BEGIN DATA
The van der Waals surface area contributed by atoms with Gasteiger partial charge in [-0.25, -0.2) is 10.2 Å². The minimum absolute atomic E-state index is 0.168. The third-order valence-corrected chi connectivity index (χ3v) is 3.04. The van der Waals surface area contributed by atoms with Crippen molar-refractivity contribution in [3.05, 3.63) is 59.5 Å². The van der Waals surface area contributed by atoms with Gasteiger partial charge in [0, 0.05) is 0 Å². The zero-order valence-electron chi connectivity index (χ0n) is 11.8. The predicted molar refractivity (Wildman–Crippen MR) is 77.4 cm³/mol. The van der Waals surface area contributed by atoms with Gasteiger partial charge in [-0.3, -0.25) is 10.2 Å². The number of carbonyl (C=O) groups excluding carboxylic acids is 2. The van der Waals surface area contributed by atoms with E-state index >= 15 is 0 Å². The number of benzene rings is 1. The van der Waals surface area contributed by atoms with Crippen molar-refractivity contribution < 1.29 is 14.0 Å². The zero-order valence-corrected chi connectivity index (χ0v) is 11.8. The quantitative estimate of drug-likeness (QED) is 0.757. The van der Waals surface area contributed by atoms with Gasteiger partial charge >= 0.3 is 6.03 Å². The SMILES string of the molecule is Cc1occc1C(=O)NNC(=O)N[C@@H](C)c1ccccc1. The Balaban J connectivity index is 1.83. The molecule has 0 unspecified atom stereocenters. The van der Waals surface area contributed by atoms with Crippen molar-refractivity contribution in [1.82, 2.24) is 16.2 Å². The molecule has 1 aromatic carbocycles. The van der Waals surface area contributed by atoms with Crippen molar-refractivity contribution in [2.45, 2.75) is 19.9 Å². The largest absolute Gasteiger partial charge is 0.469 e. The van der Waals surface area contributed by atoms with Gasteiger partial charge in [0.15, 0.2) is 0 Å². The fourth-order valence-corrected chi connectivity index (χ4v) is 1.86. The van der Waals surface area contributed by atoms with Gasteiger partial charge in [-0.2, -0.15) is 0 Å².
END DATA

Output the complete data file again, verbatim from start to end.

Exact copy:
The van der Waals surface area contributed by atoms with Gasteiger partial charge in [-0.25, -0.2) is 10.2 Å². The minimum absolute atomic E-state index is 0.168. The third-order valence-corrected chi connectivity index (χ3v) is 3.04. The van der Waals surface area contributed by atoms with Crippen molar-refractivity contribution in [3.05, 3.63) is 59.5 Å². The van der Waals surface area contributed by atoms with Gasteiger partial charge in [0, 0.05) is 0 Å². The zero-order valence-electron chi connectivity index (χ0n) is 11.8. The predicted molar refractivity (Wildman–Crippen MR) is 77.4 cm³/mol. The van der Waals surface area contributed by atoms with Gasteiger partial charge in [-0.3, -0.25) is 10.2 Å². The number of carbonyl (C=O) groups excluding carboxylic acids is 2. The van der Waals surface area contributed by atoms with E-state index >= 15 is 0 Å². The number of benzene rings is 1. The van der Waals surface area contributed by atoms with Crippen molar-refractivity contribution < 1.29 is 14.0 Å². The zero-order valence-corrected chi connectivity index (χ0v) is 11.8. The quantitative estimate of drug-likeness (QED) is 0.757. The van der Waals surface area contributed by atoms with Gasteiger partial charge >= 0.3 is 6.03 Å². The SMILES string of the molecule is Cc1occc1C(=O)NNC(=O)N[C@@H](C)c1ccccc1. The Balaban J connectivity index is 1.83. The molecule has 0 unspecified atom stereocenters. The van der Waals surface area contributed by atoms with Crippen molar-refractivity contribution in [1.82, 2.24) is 16.2 Å². The molecule has 1 aromatic carbocycles. The van der Waals surface area contributed by atoms with Crippen molar-refractivity contribution in [2.45, 2.75) is 19.9 Å². The largest absolute Gasteiger partial charge is 0.469 e. The van der Waals surface area contributed by atoms with Gasteiger partial charge in [0.15, 0.2) is 0 Å². The fourth-order valence-corrected chi connectivity index (χ4v) is 1.86. The van der Waals surface area contributed by atoms with Gasteiger partial charge in [-0.2, -0.15) is 0 Å².